This week I found the conversation with Rota de Grandis to be interesting in terms of her analysis of disappearance as a form of oppression as well as reconciliation and recovery of a nation from an era of frequent disappearances. Truly is seems to me that a pattern of people vanishing is one of the most violent and terrifying forms of control of a regime. The technique when performed well is devastatingly effective for the perpetrators as there is no accountability. Considering that the crime is without evidence and the only tangible fact is the absence of a person and the absence of an event. There is no place to start an investigation, even if you were to suppose that a police force would be willing to assist you and it wasn’t a private undertaking. Even with government sanctioned murder there tends to be evidence, grizzly as it may be often regimes are trying to send a message. This lack of accountability as de Grandis pointed out can lead to an alarmingly large pool of potential victims. I can imagine the most devastating detail for families would be the huge hurdle to finding closure, they can never be assured of the fate of their loved one. With the disappeared it can very often be assumed that they have met an end but the invisibility of any evidence of the fact leaves a torturous glimmer of hope. The inability to ever close the chapter means that families must have their minds open to the most gruesome possibilities and if the disappeared person has been killed they never had a moment to say goodbye.
I found the action of Argentine women to find out details on the disappeared and to locate their children to be especially interesting. Often protest even if it is peaceful, moves against traditional structures. These women have worked within their traditional gender roles as mothers and wives to petition for change. To me there can be no doubt that prescribed gender roles for women need to be expanded to this day. However this action within traditional roles is ingenuity and intelligence of a group of people who are simply motivated by care and concern for their loved ones. Their protest has remained peaceful and persistent and I believe it is a major testament to honour those who have disappeared.
In my reading of “Uncovering the Megalomania Behind Evita Peron”, Eva Peron undergoes a somewhat scathing dissection of her persona as opposed to her talents and influence. The critique that Evita’s popularity is attributable to her lack of testing is easy to defend. Her success came largely out of the bravery to insert herself into typically male dominated circles as well as through seduction and charm of influential men. She made these connections while maintaining a traditional femininity that was palatable to the machismo and patriarchy that was a hallmark of Argentina and Latin America. Obviously these structures continue to be prevalent in Latin America and internationally; however, Evita was addressing crowds during a period of dramatic advancement of women’s rights. This point is well illustrated in her push for women’s suffrage, though this struggle endeared her to many women (and provided her husband with a loyal voting block) she “was careful to enlist the support of her male listeners by assuring them that after enfranchisement, women would not become masculine or overbearing”. These and similar stances allowed her to represent modernity. As she had some immunity from criticism in this period as the wife of the president, she was a valuable figurehead.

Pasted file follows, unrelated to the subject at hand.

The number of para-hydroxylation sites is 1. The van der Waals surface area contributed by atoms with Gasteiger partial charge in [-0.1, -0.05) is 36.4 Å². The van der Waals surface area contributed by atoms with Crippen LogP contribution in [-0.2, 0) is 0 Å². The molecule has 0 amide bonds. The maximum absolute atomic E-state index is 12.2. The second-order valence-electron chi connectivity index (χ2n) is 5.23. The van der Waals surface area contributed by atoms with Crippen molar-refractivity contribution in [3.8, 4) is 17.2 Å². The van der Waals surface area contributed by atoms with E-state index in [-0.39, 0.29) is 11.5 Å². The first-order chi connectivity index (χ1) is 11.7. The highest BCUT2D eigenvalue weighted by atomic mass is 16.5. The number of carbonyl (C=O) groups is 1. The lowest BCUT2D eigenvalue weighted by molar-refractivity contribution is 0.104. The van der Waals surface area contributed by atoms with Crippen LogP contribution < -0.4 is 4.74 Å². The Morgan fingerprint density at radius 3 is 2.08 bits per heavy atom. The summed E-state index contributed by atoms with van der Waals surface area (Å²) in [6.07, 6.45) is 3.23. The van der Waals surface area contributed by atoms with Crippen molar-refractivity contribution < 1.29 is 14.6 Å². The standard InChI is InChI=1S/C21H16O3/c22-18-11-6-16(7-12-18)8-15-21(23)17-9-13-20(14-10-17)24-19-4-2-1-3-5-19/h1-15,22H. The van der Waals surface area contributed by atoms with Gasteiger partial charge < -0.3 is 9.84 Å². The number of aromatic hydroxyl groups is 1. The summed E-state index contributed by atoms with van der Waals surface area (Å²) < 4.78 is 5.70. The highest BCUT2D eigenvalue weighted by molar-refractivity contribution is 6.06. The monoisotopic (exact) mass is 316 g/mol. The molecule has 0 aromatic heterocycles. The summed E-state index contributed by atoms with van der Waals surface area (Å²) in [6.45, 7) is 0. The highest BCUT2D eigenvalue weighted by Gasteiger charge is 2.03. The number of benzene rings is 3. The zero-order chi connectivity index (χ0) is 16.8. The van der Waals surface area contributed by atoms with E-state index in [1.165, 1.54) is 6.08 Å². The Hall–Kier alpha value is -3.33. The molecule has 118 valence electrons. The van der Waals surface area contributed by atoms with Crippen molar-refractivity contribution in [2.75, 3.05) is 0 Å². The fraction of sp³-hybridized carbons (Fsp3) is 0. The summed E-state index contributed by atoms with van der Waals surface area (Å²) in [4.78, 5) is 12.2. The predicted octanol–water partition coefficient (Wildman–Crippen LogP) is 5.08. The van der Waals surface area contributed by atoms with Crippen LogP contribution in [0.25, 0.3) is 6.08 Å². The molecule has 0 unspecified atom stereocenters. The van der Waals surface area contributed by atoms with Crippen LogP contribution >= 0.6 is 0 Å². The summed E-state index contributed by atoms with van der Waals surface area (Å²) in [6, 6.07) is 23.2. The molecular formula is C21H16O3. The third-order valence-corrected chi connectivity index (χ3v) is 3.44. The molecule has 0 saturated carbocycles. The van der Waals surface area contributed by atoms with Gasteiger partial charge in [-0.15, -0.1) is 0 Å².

Though many people suggest it Evita was in no way a politician. She was an emotional powerhouse, her entire life was a performance. This was so actualized by her Rainbow Tour through Europe, which was complete with huge spending on shopping trips, a massive entourage and a closet to match. Though different countries received her with varying degrees of enthusiasm this cemented her status as a performer. Add this to her rise to fame as a radio and television actress and this identity is undeniable. She was firstly and adored celebrity, she came to play a politician which explains the phenomenon of adoring fans, a phenomenon that for any normal politician is a bit strange. Her influence is summed up well in the testimony of Dr. Serge Pilar who recounts his memory of attending an Evita speech: “Throughout her lifetime Evita was able to hold herself above factions and espouse her ideas without having to answer for them to anybody.”
The main attraction of Evita came of the dreams of what this uncriticized golden woman could propose. Evita’s actual political bid was evidence of her complete incompetence, not only was Argentina not ready for this or any woman this close to the presidency, Evita was woefully underqualified. There is no evidence that she ever would have had the capacity to effect genuine change; her background, life and education do not support this notion. Evita’s political prowess could only ever be praised in theory and as her day has come and gone, she will perpetually remain symbolic of Argentinian dreams.
Scarpa, Anna. “Uncovering the Megalomania Behind Evita Peron.” Nyu.edu, NYU, Dec. 2000, http://www.nyu.edu/classes/keefer/ww1/scarpa.html.